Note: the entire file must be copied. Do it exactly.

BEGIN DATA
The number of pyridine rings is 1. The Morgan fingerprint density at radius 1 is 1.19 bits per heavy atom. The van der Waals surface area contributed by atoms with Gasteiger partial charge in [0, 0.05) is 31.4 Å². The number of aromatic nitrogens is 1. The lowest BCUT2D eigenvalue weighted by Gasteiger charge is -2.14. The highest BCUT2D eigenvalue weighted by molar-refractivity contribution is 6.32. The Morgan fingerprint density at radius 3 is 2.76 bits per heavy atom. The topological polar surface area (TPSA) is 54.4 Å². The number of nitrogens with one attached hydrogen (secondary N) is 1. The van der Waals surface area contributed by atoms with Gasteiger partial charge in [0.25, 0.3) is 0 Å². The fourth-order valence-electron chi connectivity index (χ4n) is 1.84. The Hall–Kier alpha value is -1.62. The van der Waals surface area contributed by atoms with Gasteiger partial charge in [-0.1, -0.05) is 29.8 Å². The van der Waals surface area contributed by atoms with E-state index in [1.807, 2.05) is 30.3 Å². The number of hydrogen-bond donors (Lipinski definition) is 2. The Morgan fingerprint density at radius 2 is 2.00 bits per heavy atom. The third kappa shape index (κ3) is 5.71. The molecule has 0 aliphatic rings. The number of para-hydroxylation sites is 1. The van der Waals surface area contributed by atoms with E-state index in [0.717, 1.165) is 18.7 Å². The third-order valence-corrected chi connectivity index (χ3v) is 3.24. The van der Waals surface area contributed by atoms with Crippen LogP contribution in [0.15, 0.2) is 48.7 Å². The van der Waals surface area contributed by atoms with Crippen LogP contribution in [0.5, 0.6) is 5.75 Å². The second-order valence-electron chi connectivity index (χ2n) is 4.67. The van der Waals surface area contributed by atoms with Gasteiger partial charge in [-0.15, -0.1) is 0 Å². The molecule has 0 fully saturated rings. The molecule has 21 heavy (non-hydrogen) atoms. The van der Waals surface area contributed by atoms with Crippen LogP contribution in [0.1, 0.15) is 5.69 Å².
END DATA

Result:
The number of pyridine rings is 1. The Morgan fingerprint density at radius 1 is 1.19 bits per heavy atom. The van der Waals surface area contributed by atoms with Gasteiger partial charge in [0, 0.05) is 31.4 Å². The number of aromatic nitrogens is 1. The lowest BCUT2D eigenvalue weighted by Gasteiger charge is -2.14. The highest BCUT2D eigenvalue weighted by molar-refractivity contribution is 6.32. The Morgan fingerprint density at radius 3 is 2.76 bits per heavy atom. The topological polar surface area (TPSA) is 54.4 Å². The number of nitrogens with one attached hydrogen (secondary N) is 1. The van der Waals surface area contributed by atoms with Gasteiger partial charge in [0.25, 0.3) is 0 Å². The fourth-order valence-electron chi connectivity index (χ4n) is 1.84. The Hall–Kier alpha value is -1.62. The van der Waals surface area contributed by atoms with Gasteiger partial charge in [-0.1, -0.05) is 29.8 Å². The van der Waals surface area contributed by atoms with E-state index in [1.807, 2.05) is 30.3 Å². The number of hydrogen-bond donors (Lipinski definition) is 2. The Morgan fingerprint density at radius 2 is 2.00 bits per heavy atom. The third kappa shape index (κ3) is 5.71. The molecule has 0 aliphatic rings. The number of para-hydroxylation sites is 1. The van der Waals surface area contributed by atoms with E-state index in [0.717, 1.165) is 18.7 Å². The third-order valence-corrected chi connectivity index (χ3v) is 3.24. The van der Waals surface area contributed by atoms with Crippen LogP contribution in [0.15, 0.2) is 48.7 Å². The van der Waals surface area contributed by atoms with Crippen LogP contribution in [0.5, 0.6) is 5.75 Å². The second-order valence-electron chi connectivity index (χ2n) is 4.67. The van der Waals surface area contributed by atoms with Gasteiger partial charge in [-0.15, -0.1) is 0 Å². The molecule has 0 fully saturated rings. The molecule has 21 heavy (non-hydrogen) atoms. The van der Waals surface area contributed by atoms with Crippen LogP contribution in [0.1, 0.15) is 5.69 Å².